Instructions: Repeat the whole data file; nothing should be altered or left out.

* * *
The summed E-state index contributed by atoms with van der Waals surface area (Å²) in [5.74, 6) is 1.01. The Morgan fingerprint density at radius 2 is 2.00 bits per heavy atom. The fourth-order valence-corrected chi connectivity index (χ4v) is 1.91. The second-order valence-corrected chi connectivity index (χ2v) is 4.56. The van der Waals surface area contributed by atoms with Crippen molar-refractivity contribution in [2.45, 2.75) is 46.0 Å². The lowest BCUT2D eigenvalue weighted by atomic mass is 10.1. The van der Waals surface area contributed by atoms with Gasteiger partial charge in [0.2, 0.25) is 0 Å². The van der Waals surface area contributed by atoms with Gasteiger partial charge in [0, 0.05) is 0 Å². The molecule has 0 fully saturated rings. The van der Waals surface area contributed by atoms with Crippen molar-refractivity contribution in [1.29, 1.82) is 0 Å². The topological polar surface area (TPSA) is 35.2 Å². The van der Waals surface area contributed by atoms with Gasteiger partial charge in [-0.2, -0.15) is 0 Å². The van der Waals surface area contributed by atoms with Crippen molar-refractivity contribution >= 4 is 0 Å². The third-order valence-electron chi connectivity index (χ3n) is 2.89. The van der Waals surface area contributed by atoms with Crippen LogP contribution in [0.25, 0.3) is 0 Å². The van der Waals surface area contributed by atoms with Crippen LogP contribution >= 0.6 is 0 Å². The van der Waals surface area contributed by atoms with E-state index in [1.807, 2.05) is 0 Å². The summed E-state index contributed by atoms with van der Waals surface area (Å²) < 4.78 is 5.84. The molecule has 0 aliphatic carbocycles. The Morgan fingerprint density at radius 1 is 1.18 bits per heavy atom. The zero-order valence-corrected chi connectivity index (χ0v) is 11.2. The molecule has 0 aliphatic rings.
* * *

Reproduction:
The summed E-state index contributed by atoms with van der Waals surface area (Å²) in [5.74, 6) is 1.01. The Morgan fingerprint density at radius 2 is 2.00 bits per heavy atom. The fourth-order valence-corrected chi connectivity index (χ4v) is 1.91. The second-order valence-corrected chi connectivity index (χ2v) is 4.56. The van der Waals surface area contributed by atoms with Crippen molar-refractivity contribution in [2.45, 2.75) is 46.0 Å². The lowest BCUT2D eigenvalue weighted by atomic mass is 10.1. The van der Waals surface area contributed by atoms with Gasteiger partial charge in [0.2, 0.25) is 0 Å². The van der Waals surface area contributed by atoms with Gasteiger partial charge in [0, 0.05) is 0 Å². The molecule has 0 fully saturated rings. The van der Waals surface area contributed by atoms with Crippen molar-refractivity contribution in [1.29, 1.82) is 0 Å². The topological polar surface area (TPSA) is 35.2 Å². The van der Waals surface area contributed by atoms with Gasteiger partial charge in [-0.2, -0.15) is 0 Å². The van der Waals surface area contributed by atoms with Crippen molar-refractivity contribution >= 4 is 0 Å². The third-order valence-electron chi connectivity index (χ3n) is 2.89. The van der Waals surface area contributed by atoms with Crippen LogP contribution in [0.25, 0.3) is 0 Å². The van der Waals surface area contributed by atoms with Crippen LogP contribution >= 0.6 is 0 Å². The van der Waals surface area contributed by atoms with E-state index in [1.807, 2.05) is 0 Å². The summed E-state index contributed by atoms with van der Waals surface area (Å²) < 4.78 is 5.84. The molecule has 0 aliphatic carbocycles. The Morgan fingerprint density at radius 1 is 1.18 bits per heavy atom. The zero-order valence-corrected chi connectivity index (χ0v) is 11.2. The molecule has 0 aliphatic rings.